At least, I don't remember that smaller, central leaf being there before. I'm glad of keeping this photo-record here, I was able to look back at the previous photos of my orchid and see that no, it didn't have that sixth leaf before! Now I've made a note of how tall it is compared to the flower stalk, to watch its growth.
My sister has a beautiful pink moth orchid. She says she gives it three ice cubes once a week, so since I can never remember how much to water mine, I'm trying to follow that too now.

09 October 2011

drying herbs

I've tried three ways of drying my herbs, and have now settled on what works best for me. The oven.

Hanging them takes too long. Plus, now that it's getting colder (but not cold enough to heat my house yet) I don't want my kitchen ceiling fan on all the time. So these bunches that I hung up almost four weeks ago were drying, but not yet crisp. Every time in the past week when I tried to crumble a few hanging basil leaves in my fingers it would still have some give to it.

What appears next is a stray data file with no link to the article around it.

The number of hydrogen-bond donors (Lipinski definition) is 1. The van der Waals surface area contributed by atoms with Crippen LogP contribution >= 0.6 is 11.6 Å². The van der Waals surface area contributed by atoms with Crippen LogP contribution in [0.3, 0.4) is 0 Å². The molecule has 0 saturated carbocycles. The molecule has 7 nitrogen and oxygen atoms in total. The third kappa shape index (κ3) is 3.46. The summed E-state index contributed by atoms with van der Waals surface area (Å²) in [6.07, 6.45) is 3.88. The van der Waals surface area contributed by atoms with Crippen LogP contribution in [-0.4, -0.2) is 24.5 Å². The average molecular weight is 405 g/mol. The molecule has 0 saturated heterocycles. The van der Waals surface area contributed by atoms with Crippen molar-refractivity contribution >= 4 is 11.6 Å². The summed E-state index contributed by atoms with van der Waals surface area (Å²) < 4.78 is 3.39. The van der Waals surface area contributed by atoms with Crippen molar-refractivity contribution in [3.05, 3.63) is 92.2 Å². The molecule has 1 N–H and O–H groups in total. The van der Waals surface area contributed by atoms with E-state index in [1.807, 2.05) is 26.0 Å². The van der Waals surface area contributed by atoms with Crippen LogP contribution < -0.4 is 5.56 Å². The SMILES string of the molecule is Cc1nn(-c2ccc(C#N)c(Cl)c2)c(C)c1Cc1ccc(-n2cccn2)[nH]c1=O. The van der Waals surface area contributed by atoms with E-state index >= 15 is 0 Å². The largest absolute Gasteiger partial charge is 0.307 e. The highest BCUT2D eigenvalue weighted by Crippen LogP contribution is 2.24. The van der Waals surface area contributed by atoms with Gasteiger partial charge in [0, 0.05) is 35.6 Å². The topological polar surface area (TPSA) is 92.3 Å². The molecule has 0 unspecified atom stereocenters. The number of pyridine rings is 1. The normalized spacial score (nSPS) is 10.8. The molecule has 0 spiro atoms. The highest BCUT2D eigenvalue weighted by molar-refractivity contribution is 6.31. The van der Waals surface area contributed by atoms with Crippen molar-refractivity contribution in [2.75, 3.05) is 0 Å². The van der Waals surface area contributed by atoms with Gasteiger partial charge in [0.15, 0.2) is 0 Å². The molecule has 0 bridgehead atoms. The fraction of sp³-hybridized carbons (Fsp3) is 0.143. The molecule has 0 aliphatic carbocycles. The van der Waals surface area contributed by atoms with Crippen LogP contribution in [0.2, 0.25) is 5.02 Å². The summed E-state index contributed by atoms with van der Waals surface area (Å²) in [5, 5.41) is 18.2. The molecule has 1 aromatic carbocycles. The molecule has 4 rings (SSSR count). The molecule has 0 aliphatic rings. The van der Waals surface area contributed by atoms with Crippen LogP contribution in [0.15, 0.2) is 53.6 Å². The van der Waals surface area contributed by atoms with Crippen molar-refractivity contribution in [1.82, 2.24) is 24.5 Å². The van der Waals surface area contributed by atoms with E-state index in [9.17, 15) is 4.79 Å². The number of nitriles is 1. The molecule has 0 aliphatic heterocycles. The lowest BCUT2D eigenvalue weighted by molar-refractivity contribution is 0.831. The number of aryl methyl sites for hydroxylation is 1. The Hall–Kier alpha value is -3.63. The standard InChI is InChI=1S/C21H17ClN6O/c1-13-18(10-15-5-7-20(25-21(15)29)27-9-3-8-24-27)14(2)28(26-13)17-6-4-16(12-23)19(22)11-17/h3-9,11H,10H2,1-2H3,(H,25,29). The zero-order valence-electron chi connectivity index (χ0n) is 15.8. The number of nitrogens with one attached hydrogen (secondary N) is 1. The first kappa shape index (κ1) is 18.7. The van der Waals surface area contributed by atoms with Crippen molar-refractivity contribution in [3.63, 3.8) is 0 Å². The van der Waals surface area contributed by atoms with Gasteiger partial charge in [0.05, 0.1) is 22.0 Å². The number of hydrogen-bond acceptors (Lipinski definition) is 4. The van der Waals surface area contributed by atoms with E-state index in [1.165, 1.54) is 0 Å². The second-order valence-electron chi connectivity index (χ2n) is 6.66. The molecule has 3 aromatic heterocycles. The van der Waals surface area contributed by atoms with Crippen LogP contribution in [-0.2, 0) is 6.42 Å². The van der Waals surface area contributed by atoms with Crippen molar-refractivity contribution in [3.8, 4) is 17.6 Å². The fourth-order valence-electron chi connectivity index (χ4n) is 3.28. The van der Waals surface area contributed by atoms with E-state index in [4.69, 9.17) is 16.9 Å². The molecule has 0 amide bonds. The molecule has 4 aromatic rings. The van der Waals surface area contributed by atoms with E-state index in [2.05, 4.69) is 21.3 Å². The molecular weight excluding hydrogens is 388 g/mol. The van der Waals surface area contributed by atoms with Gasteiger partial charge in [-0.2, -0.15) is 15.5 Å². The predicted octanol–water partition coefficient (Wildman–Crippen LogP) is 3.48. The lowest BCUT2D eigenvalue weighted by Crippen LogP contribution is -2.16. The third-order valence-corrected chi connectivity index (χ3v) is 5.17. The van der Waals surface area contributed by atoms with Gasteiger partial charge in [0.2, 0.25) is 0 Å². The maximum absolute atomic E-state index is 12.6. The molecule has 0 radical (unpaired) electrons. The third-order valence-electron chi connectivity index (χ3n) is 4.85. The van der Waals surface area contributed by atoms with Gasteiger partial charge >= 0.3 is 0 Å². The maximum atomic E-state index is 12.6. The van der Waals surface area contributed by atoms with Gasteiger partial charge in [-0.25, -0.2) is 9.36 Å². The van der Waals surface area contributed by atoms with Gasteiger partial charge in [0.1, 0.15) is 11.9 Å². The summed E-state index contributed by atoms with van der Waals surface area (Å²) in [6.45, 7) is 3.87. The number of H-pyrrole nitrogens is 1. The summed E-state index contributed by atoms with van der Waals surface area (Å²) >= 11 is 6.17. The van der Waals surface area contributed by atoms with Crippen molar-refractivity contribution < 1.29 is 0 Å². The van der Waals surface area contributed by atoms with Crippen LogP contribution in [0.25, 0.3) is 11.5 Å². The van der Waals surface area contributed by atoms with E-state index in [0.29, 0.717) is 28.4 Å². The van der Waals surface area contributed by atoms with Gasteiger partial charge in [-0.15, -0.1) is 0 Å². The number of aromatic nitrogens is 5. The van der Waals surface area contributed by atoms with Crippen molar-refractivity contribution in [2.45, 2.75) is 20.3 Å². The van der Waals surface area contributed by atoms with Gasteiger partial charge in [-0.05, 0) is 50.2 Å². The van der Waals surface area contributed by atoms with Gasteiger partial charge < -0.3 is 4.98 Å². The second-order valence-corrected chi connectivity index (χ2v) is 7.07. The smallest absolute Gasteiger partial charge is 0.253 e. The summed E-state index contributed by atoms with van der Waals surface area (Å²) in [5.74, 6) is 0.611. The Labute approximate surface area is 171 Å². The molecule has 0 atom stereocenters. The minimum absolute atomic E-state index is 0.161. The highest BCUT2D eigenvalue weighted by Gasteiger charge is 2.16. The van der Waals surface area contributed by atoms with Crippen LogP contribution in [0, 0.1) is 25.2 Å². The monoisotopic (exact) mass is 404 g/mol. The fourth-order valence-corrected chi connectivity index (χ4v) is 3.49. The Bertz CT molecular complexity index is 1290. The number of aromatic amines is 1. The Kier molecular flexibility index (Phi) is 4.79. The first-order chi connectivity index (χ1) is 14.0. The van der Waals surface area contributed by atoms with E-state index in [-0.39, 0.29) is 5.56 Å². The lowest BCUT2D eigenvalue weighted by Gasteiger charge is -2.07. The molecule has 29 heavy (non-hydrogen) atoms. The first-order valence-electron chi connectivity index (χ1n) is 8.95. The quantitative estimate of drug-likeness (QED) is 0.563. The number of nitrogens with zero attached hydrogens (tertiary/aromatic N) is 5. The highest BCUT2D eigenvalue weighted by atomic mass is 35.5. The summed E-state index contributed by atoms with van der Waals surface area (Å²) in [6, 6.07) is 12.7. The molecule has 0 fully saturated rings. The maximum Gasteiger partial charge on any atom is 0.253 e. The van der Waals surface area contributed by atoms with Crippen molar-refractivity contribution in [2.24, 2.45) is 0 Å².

I tried using the microwave, which a gardening friend of mine recommended (she's tried all methods too, so that's her favorite. We all have our preferences!) She said to dry them just ten seconds at a time until the leaves crispy. The first zap I gave a plateful of thyme started a small fire in my microwave! No damage done, but scared me enough that I don't want to try that again!

Using the oven worked marvelous. I set it at the lowest temp it would go - 170- and laid the herbs spread out on a baking tray, put it in the oven with the door slightly ajar. It only took five to ten minutes for each batch of herbs to get dry and crispy. (I'm sure it would usually take longer, as these were already mostly-dry from having hung for weeks)

pictured here on the trays Parsley and Thyme
Then during a baby-nap I stripped the dried leaves off the stems of Thyme
and Fennel,
crumpled the Basil
 and Parsley
to fit into the jars. I love these little spice jars!